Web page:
Query – your query reads really well to me. I thought the phrasings, the build up of conflict, the internal conflict – all of that works. I’d pick up this book and read it. Now. Awesome.

    First 250 Words:
    Eric took his exam.( booklet or as in sat down and answered questions or took it from someone’s hand?) The words “Magic Theory, Practice, and Society” were centered on the cover.

    What a joke.

    This test was a joke.

    The practical portion would be a joke. (practical – magic maybe?:)

    The whole class was a joke.


    All the knowledge in the world wouldn’t make him stronger. And it wasn’t like he would be able to get a job in any Luxen field either; he’d be doing construction or flipping burgers alongside Anluxen even if he studied hard and aced the test.(Love this definition – signs of the world) He thought he’d done well enough in English, passable in Geometry, miraculously managed a C- in Chemistry, but here in this cruel joke of a class was where his worth was defined. ( love that –)

    Worth. The word echoed around his mind, making him laugh to himself.

    Behind him, Alex received her test. Her self-satisfied sigh warmed the back of his neck in a humid puff. (like this J) Without thinking, he turned to glare at her. She was a dusty-looking girl with dusty blue eyes, wrapped in dusty tanned skin, topped with dusty blond hair.

    Dusty, dusty, dusty. (I love this and want to know why he sees her this way)

    And evil. (and this J)

    “Eyes on your own test, Eric,” Ms. Finley said, causing the entire class to look at him. He cursed at her inwardly, but complied.

    “Ms. Finley,” Alex stated. Eric rolled his eyes and a wave of sighs and creaks of desks spread around the classroom.

    “Here we go,” someone whispered a little too loudly.

    “Yes, Alex?” the teacher responded, her face a mask of professional caring.

    The first sentence threw me, but once I read on, I understood and am totally sold by the end. I like the subtle explanation of Luxen and this totally picked up for me when he began reacting/interacting with Alex – the dusty descriptions – awesome. I wanted more words to read. (seriously)

    All thoughts/opinions/suggestions are humbly offered. Thanks for sharing your words!!

    ReplyDelete
  3. These are my opinions. Please keep what helps and forget what doesn't.

    Query:
    Eric was the only orphan at Kingston Prep—a hidden school for magic users in rural Illinois—until Ben arrived, scared and crying about monsters. Within days he’d latched on to Eric and soon the two were as close as brothers. (OMG Illinois! I grew up there! And what does Eric want? Who is he?)

    While Ben reaches the top of their Sophomore class, Eric squeaks by and focuses on making sure his stash of drugs lasts the whole summer. (So had he ever believed in himself?) Even his favorite teacher gave up on him developing his weak abilities and it’s common knowledge his future promises menial jobs at best. He might as well have fun on his race to the bottom.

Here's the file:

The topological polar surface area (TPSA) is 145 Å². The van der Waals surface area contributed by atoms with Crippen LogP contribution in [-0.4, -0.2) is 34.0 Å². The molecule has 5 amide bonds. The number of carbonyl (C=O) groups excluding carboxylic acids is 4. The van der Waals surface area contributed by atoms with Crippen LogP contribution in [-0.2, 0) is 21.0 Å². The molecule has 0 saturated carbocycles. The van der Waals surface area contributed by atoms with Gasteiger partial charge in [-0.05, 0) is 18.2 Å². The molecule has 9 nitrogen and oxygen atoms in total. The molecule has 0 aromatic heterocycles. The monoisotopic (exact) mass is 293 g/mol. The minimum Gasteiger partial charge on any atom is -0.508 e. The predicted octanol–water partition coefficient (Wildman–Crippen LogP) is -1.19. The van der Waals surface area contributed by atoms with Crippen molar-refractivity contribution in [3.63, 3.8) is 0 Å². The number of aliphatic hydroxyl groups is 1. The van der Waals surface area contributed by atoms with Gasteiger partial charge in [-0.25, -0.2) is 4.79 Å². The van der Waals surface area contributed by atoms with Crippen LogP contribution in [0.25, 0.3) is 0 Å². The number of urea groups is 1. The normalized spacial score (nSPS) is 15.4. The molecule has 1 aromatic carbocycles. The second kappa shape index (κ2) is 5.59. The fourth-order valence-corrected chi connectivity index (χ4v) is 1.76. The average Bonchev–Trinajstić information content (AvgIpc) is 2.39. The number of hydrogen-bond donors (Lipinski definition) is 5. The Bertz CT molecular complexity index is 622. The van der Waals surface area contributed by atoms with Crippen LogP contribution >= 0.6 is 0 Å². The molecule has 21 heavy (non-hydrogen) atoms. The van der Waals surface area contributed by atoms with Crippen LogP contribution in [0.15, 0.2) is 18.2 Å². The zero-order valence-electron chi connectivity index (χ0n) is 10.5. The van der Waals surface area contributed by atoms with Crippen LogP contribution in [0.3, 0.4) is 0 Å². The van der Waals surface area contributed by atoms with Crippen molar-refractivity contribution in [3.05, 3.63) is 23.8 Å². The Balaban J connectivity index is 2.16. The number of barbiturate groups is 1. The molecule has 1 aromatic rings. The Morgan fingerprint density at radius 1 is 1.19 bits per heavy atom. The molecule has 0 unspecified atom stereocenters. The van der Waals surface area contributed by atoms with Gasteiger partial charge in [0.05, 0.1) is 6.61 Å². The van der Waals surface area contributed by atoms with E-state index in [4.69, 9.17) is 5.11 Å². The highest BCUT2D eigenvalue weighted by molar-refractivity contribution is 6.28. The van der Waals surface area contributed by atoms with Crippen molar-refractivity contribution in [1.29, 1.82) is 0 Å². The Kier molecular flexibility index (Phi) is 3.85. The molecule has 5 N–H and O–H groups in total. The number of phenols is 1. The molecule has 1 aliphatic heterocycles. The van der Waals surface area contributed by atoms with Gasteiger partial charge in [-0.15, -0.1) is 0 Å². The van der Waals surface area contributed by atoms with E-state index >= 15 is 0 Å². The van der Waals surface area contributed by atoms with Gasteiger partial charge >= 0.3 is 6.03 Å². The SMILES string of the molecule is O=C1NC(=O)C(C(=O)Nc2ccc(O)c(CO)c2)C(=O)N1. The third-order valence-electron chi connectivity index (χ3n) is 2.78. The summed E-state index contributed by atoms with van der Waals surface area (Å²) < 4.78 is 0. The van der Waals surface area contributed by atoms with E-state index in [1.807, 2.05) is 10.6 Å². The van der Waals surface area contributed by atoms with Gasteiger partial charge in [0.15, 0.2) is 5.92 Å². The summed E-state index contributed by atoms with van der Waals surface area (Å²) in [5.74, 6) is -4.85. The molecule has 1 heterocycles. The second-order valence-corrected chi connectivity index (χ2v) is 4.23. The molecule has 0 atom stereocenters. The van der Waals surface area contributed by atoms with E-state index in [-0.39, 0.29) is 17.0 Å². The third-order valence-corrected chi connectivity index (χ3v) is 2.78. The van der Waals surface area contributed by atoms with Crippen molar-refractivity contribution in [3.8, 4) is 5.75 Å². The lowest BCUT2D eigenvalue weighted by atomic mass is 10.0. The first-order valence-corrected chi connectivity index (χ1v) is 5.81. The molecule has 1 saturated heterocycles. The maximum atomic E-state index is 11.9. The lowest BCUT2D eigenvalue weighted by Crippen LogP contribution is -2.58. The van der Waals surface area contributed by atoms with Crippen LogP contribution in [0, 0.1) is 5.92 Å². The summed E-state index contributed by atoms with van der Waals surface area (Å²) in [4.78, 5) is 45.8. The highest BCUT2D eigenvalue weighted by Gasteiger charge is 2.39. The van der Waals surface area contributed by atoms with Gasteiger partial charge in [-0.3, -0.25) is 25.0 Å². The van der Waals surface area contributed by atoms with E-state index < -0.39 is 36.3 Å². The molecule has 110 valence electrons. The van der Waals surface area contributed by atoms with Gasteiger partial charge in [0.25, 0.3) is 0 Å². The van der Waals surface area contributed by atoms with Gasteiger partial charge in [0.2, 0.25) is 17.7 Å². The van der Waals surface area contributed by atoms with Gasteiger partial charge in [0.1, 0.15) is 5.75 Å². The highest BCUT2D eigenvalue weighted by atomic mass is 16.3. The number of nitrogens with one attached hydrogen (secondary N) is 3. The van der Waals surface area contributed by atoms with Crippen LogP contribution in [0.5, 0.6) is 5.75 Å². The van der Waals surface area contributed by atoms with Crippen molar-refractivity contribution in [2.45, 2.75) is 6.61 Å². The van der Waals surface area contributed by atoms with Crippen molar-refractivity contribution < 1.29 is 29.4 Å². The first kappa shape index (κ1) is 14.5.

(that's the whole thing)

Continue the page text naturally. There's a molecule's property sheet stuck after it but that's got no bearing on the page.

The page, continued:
When Eric’s arch-nemesis (and Ben’s crush) warns him about the Curator, a man who traffics magic users, he dismisses it as a childish conspiracy theory. Eric gave up believing in monsters and fairy tales a long time ago.

    But, Ben has a secret, one that makes him the perfect addition to the very real Curator’s personal collection. It’s the secret that brought him (to?) Kingston, and—despite Eric’s assurances otherwise—proves at least one monster exists.

    When the Curator’s Hunters attack their school in search of him, Ben and Eric escape and go into hiding where they think they’ll be safe. (Where?) They’re wrong.

    Now, to save Ben from a life of slavery, Eric has to believe in another person he dismissed long ago: himself. (Put down the drugs and get off your butt!)

    (Sounds fun!)

    First 250 Words:
    Eric took his exam. The words “Magic Theory, Practice, and Society” were centered on the cover.

    What a joke.

    This test was a joke.

    The practical portion would be a joke.

    The whole class was a joke. (Love this already.)

    All the knowledge in the world wouldn’t make him stronger. And it wasn’t like he would be able to get a job in any Luxen field either; he’d be doing construction or flipping burgers alongside Anluxen even if he studied hard and aced the test. He thought he’d done well enough in English, passable in Geometry, miraculously managed a C- in Chemistry, but here in this cruel joke of a class was where his worth was defined.

    Worth. The word echoed around his mind, making him laugh to himself.

    Behind him, Alex received her test. Her self-satisfied sigh warmed the back of his neck in a humid puff. Without thinking, he turned to glare at her. She was a dusty-looking girl with dusty blue eyes, wrapped in dusty tanned skin, topped with dusty blond hair.

    Dusty, dusty, dusty.

    And evil. (Haha! Awesome!)

    “Eyes on your own test, Eric,” Ms. Finley said, causing the entire class to look at him. He cursed at her inwardly, but complied.

    “Ms. Finley,” Alex stated. Eric rolled his eyes and a wave of sighs and creaks of desks spread around the classroom.

    “Here we go,” someone whispered a little too loudly.

    “Yes, Alex?” the teacher responded, her face a mask of professional caring.

    (Love it! All of it!)

    ReplyDelete

I love comments! Let me know what's on your mind.